Drug Treats E. coli-Related Neurological Complications

December 20, 2011

1 Min Read
Drug Treats E. coli-Related Neurological Complications

MONTREALDoctors at Sainte Justine University Hospital Center (Sainte-Justine UHC) were the first to use the drug eculizumab to successfully treat a 3-year-old child admitted to the hospital who was suffering severe E. coli-related neurological complications. The new use of the medication may lead to promising new treatments, according to the study published in the New England Journal of Medicine.

After exhausting all options, Dr. Anne-Laure Lapeyraque chose to use eculizumab, which is usually prescribed for another disorder with similar symptoms. Intuition paid off, and the child survived.

At the time, there was no recognized treatment to cure the hemolytic and uremic syndrome, a severe complications associated with E. coli infections," Lapeyraque said.Successful use of this medication in these children has opened our eyes to a promising new treatment."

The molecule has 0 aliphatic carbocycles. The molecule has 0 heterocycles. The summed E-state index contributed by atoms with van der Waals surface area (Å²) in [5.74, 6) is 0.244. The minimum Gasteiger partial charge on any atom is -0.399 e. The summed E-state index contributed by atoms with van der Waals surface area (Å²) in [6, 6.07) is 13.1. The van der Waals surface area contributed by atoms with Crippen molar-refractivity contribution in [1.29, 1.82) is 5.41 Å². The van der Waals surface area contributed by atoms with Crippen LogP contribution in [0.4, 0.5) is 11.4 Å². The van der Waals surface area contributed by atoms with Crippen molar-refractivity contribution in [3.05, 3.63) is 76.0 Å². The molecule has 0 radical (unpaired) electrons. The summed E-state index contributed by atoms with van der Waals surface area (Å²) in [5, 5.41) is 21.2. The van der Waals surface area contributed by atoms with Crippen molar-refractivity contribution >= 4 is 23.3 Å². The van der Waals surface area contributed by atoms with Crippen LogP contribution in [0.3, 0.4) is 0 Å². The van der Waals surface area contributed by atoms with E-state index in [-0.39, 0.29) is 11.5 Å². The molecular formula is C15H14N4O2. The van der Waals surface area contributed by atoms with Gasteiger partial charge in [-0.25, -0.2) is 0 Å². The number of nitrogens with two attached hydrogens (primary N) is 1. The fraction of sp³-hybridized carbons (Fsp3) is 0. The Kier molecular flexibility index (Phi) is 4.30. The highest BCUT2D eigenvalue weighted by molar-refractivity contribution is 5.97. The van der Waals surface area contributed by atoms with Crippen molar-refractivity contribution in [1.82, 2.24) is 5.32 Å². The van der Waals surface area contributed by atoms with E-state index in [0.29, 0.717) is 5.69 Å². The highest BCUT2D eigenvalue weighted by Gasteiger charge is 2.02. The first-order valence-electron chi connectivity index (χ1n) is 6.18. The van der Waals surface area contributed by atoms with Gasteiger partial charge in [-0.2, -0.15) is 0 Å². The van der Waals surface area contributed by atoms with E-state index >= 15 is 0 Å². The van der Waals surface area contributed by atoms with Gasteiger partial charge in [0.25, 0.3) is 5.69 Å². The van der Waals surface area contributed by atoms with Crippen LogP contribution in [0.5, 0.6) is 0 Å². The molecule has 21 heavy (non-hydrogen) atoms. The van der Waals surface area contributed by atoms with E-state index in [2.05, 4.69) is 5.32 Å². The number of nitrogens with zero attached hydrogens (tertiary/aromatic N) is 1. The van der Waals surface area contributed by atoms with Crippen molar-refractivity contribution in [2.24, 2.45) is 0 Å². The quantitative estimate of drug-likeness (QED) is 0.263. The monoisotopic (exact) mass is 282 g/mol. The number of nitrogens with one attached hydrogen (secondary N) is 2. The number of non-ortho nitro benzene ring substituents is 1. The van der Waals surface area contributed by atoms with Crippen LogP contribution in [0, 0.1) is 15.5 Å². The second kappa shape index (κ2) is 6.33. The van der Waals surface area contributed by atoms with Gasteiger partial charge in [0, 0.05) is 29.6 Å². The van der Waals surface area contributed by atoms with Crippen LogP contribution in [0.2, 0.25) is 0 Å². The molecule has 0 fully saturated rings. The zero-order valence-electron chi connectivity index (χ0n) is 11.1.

According to the researchers, within a few days to weeks, their blood counts returned to normal and their kidneys recovered. Eculizumab, a drug known as a monoclonal antibody, acts by blocking a substance in the immune system known as complement protein C5.

Once the new drug application had been discovered, intravenous eculizumab therapy was used to save the lives of a large number of people.

Our report was published during the massive E. coli outbreak in May and June in Germany, which allowed us to break the news and alert physicians," Lapeyraque said.. During the outbreak, about 4,000 people in Europe fell ill by eating contaminated sprouts.

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